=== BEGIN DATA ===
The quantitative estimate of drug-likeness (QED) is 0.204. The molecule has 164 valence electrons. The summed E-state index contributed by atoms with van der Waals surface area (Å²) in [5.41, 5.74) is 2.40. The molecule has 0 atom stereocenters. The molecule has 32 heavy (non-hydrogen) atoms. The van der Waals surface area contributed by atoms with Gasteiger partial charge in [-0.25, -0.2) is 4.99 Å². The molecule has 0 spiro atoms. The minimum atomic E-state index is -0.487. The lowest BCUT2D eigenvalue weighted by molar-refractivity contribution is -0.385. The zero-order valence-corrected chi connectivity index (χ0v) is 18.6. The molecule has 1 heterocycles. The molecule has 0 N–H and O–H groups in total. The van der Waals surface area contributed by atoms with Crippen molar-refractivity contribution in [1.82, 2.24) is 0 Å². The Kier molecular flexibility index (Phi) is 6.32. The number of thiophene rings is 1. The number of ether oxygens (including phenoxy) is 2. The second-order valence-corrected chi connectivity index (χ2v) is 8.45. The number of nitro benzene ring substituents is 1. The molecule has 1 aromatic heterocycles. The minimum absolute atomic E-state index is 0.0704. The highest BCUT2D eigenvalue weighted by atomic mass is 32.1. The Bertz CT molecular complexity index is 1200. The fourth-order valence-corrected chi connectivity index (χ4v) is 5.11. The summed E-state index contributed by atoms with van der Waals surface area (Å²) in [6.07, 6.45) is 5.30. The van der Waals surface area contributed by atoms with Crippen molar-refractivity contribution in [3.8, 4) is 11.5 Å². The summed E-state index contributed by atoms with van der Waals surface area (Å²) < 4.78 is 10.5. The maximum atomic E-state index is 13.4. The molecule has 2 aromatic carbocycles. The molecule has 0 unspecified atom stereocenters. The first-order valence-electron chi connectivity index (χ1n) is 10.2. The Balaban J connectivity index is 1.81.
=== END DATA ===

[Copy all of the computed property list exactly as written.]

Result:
The quantitative estimate of drug-likeness (QED) is 0.204. The molecule has 164 valence electrons. The summed E-state index contributed by atoms with van der Waals surface area (Å²) in [5.41, 5.74) is 2.40. The molecule has 0 atom stereocenters. The molecule has 32 heavy (non-hydrogen) atoms. The van der Waals surface area contributed by atoms with Gasteiger partial charge in [-0.25, -0.2) is 4.99 Å². The molecule has 0 spiro atoms. The minimum atomic E-state index is -0.487. The lowest BCUT2D eigenvalue weighted by molar-refractivity contribution is -0.385. The zero-order valence-corrected chi connectivity index (χ0v) is 18.6. The molecule has 1 heterocycles. The molecule has 0 N–H and O–H groups in total. The van der Waals surface area contributed by atoms with Crippen molar-refractivity contribution in [1.82, 2.24) is 0 Å². The Kier molecular flexibility index (Phi) is 6.32. The number of thiophene rings is 1. The number of ether oxygens (including phenoxy) is 2. The second-order valence-corrected chi connectivity index (χ2v) is 8.45. The number of nitro benzene ring substituents is 1. The molecule has 1 aromatic heterocycles. The minimum absolute atomic E-state index is 0.0704. The highest BCUT2D eigenvalue weighted by atomic mass is 32.1. The Bertz CT molecular complexity index is 1200. The fourth-order valence-corrected chi connectivity index (χ4v) is 5.11. The summed E-state index contributed by atoms with van der Waals surface area (Å²) in [6.07, 6.45) is 5.30. The van der Waals surface area contributed by atoms with Crippen molar-refractivity contribution in [3.8, 4) is 11.5 Å². The summed E-state index contributed by atoms with van der Waals surface area (Å²) < 4.78 is 10.5. The maximum atomic E-state index is 13.4. The molecule has 2 aromatic carbocycles. The molecule has 0 unspecified atom stereocenters. The first-order valence-electron chi connectivity index (χ1n) is 10.2. The Balaban J connectivity index is 1.81.